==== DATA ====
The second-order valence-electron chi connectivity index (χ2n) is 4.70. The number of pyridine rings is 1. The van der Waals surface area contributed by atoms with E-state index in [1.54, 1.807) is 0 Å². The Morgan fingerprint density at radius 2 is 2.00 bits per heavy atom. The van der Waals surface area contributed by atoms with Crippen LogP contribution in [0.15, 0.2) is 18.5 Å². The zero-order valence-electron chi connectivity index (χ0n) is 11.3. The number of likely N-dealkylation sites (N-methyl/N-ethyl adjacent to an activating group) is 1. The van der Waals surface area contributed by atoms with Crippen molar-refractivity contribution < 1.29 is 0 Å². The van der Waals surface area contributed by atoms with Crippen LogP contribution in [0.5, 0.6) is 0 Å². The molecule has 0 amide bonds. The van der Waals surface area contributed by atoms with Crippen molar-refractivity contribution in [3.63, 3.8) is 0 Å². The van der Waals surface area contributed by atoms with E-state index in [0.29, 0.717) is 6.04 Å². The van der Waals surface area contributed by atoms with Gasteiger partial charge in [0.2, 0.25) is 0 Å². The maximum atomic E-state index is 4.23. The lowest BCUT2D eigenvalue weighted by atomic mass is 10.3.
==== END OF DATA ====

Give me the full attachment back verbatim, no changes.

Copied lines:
The second-order valence-electron chi connectivity index (χ2n) is 4.70. The number of pyridine rings is 1. The van der Waals surface area contributed by atoms with E-state index in [1.54, 1.807) is 0 Å². The Morgan fingerprint density at radius 2 is 2.00 bits per heavy atom. The van der Waals surface area contributed by atoms with Crippen LogP contribution in [0.15, 0.2) is 18.5 Å². The zero-order valence-electron chi connectivity index (χ0n) is 11.3. The number of likely N-dealkylation sites (N-methyl/N-ethyl adjacent to an activating group) is 1. The van der Waals surface area contributed by atoms with Crippen molar-refractivity contribution < 1.29 is 0 Å². The van der Waals surface area contributed by atoms with Crippen LogP contribution in [0.5, 0.6) is 0 Å². The molecule has 0 amide bonds. The van der Waals surface area contributed by atoms with Crippen molar-refractivity contribution in [3.63, 3.8) is 0 Å². The van der Waals surface area contributed by atoms with E-state index in [0.29, 0.717) is 6.04 Å². The van der Waals surface area contributed by atoms with Gasteiger partial charge in [0.2, 0.25) is 0 Å². The maximum atomic E-state index is 4.23. The lowest BCUT2D eigenvalue weighted by atomic mass is 10.3.